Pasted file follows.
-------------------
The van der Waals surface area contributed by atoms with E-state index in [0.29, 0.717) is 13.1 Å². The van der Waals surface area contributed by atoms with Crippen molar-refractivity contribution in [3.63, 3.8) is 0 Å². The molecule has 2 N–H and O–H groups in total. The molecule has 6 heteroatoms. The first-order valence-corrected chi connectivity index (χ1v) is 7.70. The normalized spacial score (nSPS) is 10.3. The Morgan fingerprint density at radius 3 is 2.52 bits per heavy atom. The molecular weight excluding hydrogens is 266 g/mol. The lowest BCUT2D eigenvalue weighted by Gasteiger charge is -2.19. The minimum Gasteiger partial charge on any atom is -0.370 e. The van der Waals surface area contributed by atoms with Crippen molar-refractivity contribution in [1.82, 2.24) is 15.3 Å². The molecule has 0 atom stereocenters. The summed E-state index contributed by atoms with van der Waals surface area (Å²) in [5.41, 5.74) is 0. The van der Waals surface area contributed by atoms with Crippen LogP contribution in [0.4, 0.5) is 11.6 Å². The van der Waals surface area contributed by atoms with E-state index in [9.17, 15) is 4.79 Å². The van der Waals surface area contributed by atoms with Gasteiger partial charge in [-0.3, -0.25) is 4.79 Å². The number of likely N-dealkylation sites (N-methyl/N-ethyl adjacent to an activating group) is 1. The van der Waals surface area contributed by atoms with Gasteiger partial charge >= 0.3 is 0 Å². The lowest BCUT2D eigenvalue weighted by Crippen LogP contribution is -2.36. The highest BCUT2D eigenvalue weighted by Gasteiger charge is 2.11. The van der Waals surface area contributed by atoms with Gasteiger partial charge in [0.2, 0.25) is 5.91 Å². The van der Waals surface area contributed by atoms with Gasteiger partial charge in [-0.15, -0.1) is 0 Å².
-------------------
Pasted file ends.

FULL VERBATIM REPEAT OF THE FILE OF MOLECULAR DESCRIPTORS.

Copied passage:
The van der Waals surface area contributed by atoms with E-state index in [0.29, 0.717) is 13.1 Å². The van der Waals surface area contributed by atoms with Crippen molar-refractivity contribution in [3.63, 3.8) is 0 Å². The molecule has 2 N–H and O–H groups in total. The molecule has 6 heteroatoms. The first-order valence-corrected chi connectivity index (χ1v) is 7.70. The normalized spacial score (nSPS) is 10.3. The Morgan fingerprint density at radius 3 is 2.52 bits per heavy atom. The molecular weight excluding hydrogens is 266 g/mol. The lowest BCUT2D eigenvalue weighted by Gasteiger charge is -2.19. The minimum Gasteiger partial charge on any atom is -0.370 e. The van der Waals surface area contributed by atoms with Crippen molar-refractivity contribution in [1.82, 2.24) is 15.3 Å². The molecule has 0 atom stereocenters. The summed E-state index contributed by atoms with van der Waals surface area (Å²) in [5.41, 5.74) is 0. The van der Waals surface area contributed by atoms with Crippen LogP contribution in [0.4, 0.5) is 11.6 Å². The van der Waals surface area contributed by atoms with E-state index in [9.17, 15) is 4.79 Å². The van der Waals surface area contributed by atoms with Gasteiger partial charge in [-0.3, -0.25) is 4.79 Å². The number of likely N-dealkylation sites (N-methyl/N-ethyl adjacent to an activating group) is 1. The van der Waals surface area contributed by atoms with Gasteiger partial charge >= 0.3 is 0 Å². The lowest BCUT2D eigenvalue weighted by Crippen LogP contribution is -2.36. The highest BCUT2D eigenvalue weighted by Gasteiger charge is 2.11. The van der Waals surface area contributed by atoms with Gasteiger partial charge in [0.2, 0.25) is 5.91 Å². The van der Waals surface area contributed by atoms with Gasteiger partial charge in [-0.15, -0.1) is 0 Å².